What Were the Most Memorable Sounds from Your Time at Caltech?
In our Summer 2015 issue, we asked alumni to share the campus sounds that most remind them of Caltech. We printed only a few of the responses we received. Here are several more, some of which were edited for grammar, spelling, length, and clarity.
¶ I am not sure about the other houses, but in Fleming, Handel’s Water Music usually accompanied someone being thrown into the shower.
¶ I grew up in southern New England, where everything was naturally green, and it was months before I realized that punctual daily predawn rainfall outside 209 Page was the sound of automatic sprinklers.
¶ For me it’s the high-pitched ding-ding-ding of a bell rung repeatedly. That always brings me right back to the Fleming dining hall.
¶ The sound, a sharp crack, of a baseball being struck with a well-swung bat; I was a pitcher on the baseball team for three years.
¶ Back in the early ’50s, a string quartet gave a series of Dabney Hall concerts where they played all the Beethoven string quartets. I had never been exposed to chamber music before, but that started me off as a lifetime fan.
¶ Songs from the musical Camelot. I was the patch bay operator for the TACIT production (around 1990) and heard those songs sung many times during the rehearsals and shows.
¶ Waking up on the Blacker sleeping porch on California Boulevard and hearing the birds cough. (I actually wrote this to my folks freshman year—the smog was terrible!)
¶ Occasionally on Fridays at noon, there was a classical music performance in Dabney Hall, which had some of the most charming music that one could hear on campus. Those Fridays I would take my lunch with me to Dabney Garden and listen to the charming music played close by.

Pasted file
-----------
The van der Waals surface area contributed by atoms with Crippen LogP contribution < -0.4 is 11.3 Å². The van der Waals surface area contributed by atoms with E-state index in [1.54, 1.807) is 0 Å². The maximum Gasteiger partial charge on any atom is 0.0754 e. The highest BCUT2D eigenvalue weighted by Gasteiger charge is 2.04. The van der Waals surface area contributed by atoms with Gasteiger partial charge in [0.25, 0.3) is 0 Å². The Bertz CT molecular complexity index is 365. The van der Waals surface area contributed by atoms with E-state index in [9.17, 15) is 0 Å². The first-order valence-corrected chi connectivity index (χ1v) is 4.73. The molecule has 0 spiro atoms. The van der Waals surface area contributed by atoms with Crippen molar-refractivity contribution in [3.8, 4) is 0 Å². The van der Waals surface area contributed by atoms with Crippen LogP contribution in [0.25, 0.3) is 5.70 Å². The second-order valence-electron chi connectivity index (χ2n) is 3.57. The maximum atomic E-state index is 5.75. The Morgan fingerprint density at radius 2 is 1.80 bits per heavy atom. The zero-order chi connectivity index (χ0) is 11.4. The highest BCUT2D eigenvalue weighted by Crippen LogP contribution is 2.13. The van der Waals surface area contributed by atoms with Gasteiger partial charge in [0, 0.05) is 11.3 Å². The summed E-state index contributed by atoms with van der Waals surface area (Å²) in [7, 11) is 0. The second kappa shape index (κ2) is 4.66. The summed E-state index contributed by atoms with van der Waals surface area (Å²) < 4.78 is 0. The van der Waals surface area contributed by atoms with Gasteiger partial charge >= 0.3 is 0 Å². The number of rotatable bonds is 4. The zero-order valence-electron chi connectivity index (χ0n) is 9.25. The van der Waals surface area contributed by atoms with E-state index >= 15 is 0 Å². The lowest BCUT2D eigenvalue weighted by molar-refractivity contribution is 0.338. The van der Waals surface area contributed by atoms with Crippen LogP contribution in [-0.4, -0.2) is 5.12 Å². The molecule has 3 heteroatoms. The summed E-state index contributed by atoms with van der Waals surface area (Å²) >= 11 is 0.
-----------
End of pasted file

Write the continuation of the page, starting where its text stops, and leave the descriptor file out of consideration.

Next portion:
In our Summer 2015 article “Everything Noise,” we looked at how vibrations of matter and energy can reveal crucial information about our world—at least when we’re able to tease a signal from the noise that often obscures it. We covered a related topic in our Summer 2013 issue, when we examined ways we could harness the earth’s vibrations to deliver early warnings of earthquakes through a system called ShakeAlert. We follow up on that story—“Can We Predict Earthquakes?”—here.
A few seconds may not seem like long, but it is enough time to turn off a stove, open an elevator door, or take cover under a desk. And before an earthquake strikes, a few seconds of warning can save lives. The U.S. Geological Survey aims to provide those seconds of warning with ShakeAlert, an earthquake early-warning system now being tested on the west coast of the United States. On July 30, the USGS announced approximately $4 million in awards to Caltech, UC Berkeley, the University of Washington, and the University of Oregon for the expansion and improvement of the ShakeAlert system.
“Caltech’s role in ShakeAlert will focus on research and development of the system so that future versions will be faster and more reliable,” says Thomas Heaton (PhD ’79, professor of engineering seismology and director of Caltech’s Earthquake Engineering Research Laboratory. “We currently collect data from approximately 400 seismic stations throughout California. The USGS grant will allow Caltech to upgrade or install new stations in strategic locations that will significantly improve the performance of ShakeAlert.”
Earthquakes radiate two kinds of seismic waves: fast-moving and often harmless P-waves, followed by S-waves, which can cause strong ground shaking. A system of seismometers called the California Integrated Seismic Network (CISN) acquires data streams literally at the speed of light and uses several algorithms to quickly pinpoint the earthquake’s epicenter and determine its strength. ShakeAlert analyzes the first P-waves in the CISN data streams to send out digital alerts, providing the “early warning” to a region before the slower, destructive S-waves arrive.